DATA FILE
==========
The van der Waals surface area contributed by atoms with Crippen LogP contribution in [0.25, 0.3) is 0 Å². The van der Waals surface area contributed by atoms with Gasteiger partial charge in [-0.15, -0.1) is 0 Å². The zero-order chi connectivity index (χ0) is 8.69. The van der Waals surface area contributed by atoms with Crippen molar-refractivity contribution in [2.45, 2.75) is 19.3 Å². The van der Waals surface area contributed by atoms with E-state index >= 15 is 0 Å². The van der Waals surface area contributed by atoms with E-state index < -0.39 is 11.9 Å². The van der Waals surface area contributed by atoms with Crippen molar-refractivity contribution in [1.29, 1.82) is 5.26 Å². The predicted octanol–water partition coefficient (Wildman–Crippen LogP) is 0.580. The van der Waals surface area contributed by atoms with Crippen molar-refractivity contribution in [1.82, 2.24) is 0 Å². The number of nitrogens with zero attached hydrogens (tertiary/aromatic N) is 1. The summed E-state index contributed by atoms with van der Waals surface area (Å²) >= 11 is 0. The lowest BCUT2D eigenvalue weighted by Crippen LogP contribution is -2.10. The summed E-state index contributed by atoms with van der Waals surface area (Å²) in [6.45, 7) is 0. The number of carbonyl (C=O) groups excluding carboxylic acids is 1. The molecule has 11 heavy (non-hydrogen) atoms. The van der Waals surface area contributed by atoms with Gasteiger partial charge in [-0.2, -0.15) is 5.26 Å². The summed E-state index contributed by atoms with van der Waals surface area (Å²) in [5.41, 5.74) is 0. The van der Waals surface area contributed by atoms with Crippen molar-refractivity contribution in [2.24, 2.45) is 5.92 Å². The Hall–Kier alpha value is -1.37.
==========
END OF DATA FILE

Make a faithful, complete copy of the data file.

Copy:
The van der Waals surface area contributed by atoms with Crippen LogP contribution in [0.25, 0.3) is 0 Å². The van der Waals surface area contributed by atoms with Gasteiger partial charge in [-0.15, -0.1) is 0 Å². The zero-order chi connectivity index (χ0) is 8.69. The van der Waals surface area contributed by atoms with Crippen molar-refractivity contribution in [2.45, 2.75) is 19.3 Å². The van der Waals surface area contributed by atoms with E-state index >= 15 is 0 Å². The van der Waals surface area contributed by atoms with E-state index < -0.39 is 11.9 Å². The van der Waals surface area contributed by atoms with Crippen molar-refractivity contribution in [1.29, 1.82) is 5.26 Å². The predicted octanol–water partition coefficient (Wildman–Crippen LogP) is 0.580. The van der Waals surface area contributed by atoms with Crippen molar-refractivity contribution in [1.82, 2.24) is 0 Å². The number of nitrogens with zero attached hydrogens (tertiary/aromatic N) is 1. The summed E-state index contributed by atoms with van der Waals surface area (Å²) >= 11 is 0. The lowest BCUT2D eigenvalue weighted by Crippen LogP contribution is -2.10. The summed E-state index contributed by atoms with van der Waals surface area (Å²) in [6.45, 7) is 0. The number of carbonyl (C=O) groups excluding carboxylic acids is 1. The molecule has 11 heavy (non-hydrogen) atoms. The van der Waals surface area contributed by atoms with Gasteiger partial charge in [-0.2, -0.15) is 5.26 Å². The summed E-state index contributed by atoms with van der Waals surface area (Å²) in [5.41, 5.74) is 0. The van der Waals surface area contributed by atoms with Crippen molar-refractivity contribution in [2.24, 2.45) is 5.92 Å². The Hall–Kier alpha value is -1.37.